They should have titled this film All The President's Meta, because All the President's Men is…meta. Mega meta.
It's a story about two no-name reporters exposing a scandal. By doing so, the reporters become famous, maybe even more famous than the stars portraying them. And the newsmakers become the news.
But it's a miracle the film was any good, because the writing process was about as far from smooth as it can get. William Goldman, who wrote Butch Cassidy and the Sundance Kid, turned in a script that one journalist called "appalling."
Redford asked Bernstein for suggestions, and Bernstein had then-girlfriend Nora Ephron re-write the script. (Alternate title: Sleepless in the White House.) Redford called it "sophomoric." (Source)
This led director Alan J. Pakula and Redford themselves to re-write the whole script. The two men didn't mention they performed the re-write, likely because that would cause people to be nervous about the shaky nature of the film. Because of this, Goldman is not just credited with writing it—even though his entire script was thrown out—he won the Academy Award for it.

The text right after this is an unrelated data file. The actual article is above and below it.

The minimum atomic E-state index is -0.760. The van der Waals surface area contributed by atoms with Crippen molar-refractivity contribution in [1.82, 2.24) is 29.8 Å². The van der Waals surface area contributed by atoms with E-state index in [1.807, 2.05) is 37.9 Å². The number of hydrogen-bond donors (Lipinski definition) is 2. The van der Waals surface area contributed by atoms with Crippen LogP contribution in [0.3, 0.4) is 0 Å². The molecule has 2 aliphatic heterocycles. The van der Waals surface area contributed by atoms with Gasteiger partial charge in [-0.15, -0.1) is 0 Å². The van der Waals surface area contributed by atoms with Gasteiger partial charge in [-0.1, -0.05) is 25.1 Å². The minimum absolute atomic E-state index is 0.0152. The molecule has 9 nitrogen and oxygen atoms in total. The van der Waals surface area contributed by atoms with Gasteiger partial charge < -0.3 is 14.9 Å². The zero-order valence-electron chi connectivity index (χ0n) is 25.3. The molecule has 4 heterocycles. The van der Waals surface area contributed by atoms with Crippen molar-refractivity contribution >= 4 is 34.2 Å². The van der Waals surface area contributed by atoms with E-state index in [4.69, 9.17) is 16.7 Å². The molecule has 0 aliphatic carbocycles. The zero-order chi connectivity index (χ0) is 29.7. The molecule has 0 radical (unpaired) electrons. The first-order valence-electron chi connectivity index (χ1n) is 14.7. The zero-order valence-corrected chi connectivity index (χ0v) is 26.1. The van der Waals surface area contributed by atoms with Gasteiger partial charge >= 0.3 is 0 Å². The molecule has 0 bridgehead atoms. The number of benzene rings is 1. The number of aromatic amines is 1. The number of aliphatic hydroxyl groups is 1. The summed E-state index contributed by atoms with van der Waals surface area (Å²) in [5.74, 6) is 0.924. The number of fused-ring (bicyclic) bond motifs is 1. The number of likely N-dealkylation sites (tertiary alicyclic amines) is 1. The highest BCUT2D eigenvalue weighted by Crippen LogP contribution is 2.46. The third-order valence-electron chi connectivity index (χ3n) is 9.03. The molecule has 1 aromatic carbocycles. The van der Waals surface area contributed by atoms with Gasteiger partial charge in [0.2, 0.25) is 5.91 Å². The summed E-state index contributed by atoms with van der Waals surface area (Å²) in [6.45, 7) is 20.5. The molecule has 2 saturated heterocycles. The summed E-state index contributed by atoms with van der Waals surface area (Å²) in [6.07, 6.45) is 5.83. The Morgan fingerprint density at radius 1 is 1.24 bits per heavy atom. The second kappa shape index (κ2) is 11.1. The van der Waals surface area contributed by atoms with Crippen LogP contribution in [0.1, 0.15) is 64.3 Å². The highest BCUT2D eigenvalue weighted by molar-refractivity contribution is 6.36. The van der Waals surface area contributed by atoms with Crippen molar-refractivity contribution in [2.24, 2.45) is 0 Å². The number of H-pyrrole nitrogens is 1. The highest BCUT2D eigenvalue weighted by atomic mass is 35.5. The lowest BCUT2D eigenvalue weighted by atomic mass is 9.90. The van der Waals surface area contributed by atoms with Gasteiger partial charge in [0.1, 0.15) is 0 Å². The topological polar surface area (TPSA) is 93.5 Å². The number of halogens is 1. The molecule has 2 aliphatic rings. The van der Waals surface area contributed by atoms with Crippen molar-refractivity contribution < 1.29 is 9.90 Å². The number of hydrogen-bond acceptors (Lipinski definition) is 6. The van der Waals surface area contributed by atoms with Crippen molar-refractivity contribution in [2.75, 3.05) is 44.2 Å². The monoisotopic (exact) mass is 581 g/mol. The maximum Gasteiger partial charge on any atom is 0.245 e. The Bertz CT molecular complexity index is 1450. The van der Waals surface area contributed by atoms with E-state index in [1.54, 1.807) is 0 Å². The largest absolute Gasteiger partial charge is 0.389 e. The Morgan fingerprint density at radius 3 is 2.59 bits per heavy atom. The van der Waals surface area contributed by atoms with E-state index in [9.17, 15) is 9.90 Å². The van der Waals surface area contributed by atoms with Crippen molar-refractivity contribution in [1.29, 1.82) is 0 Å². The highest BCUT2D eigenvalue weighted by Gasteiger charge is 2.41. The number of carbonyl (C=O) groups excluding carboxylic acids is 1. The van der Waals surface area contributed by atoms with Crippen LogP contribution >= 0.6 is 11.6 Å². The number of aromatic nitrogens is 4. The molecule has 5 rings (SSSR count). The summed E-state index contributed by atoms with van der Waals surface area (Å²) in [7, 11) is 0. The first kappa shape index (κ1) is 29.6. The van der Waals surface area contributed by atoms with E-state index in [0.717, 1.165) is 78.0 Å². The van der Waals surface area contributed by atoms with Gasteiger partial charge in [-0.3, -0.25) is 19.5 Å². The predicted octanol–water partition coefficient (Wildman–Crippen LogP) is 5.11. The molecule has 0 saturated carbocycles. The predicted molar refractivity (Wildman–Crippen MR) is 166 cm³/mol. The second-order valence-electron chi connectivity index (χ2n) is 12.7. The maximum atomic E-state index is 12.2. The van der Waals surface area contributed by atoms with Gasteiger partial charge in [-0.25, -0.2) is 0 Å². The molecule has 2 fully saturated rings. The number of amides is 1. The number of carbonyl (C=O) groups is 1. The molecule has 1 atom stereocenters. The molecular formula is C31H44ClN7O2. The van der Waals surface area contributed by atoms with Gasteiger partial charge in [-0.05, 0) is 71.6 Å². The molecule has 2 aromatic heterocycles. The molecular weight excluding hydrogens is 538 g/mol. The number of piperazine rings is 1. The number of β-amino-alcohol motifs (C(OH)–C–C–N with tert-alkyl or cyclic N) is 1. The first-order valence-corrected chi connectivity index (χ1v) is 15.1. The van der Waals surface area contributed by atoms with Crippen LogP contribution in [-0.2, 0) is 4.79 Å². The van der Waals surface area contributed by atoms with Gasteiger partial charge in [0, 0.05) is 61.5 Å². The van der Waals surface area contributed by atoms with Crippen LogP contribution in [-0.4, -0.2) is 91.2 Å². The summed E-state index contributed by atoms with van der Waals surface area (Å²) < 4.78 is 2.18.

Redford was "blown away" that Goldman actually accepted it. It's like if you were doing a group diorama for school, and your diorama was so bad that the rest of the group threw out everything but the shoebox, but you still got an A. (Source)
However, Goldman would go on to actually write (as far as we know) many more films, including Misery, Chaplin, and Maverick. He also wrote The Princess Bride novel and screenplay. His success makes the drama around All the President's Men seem inconceivable.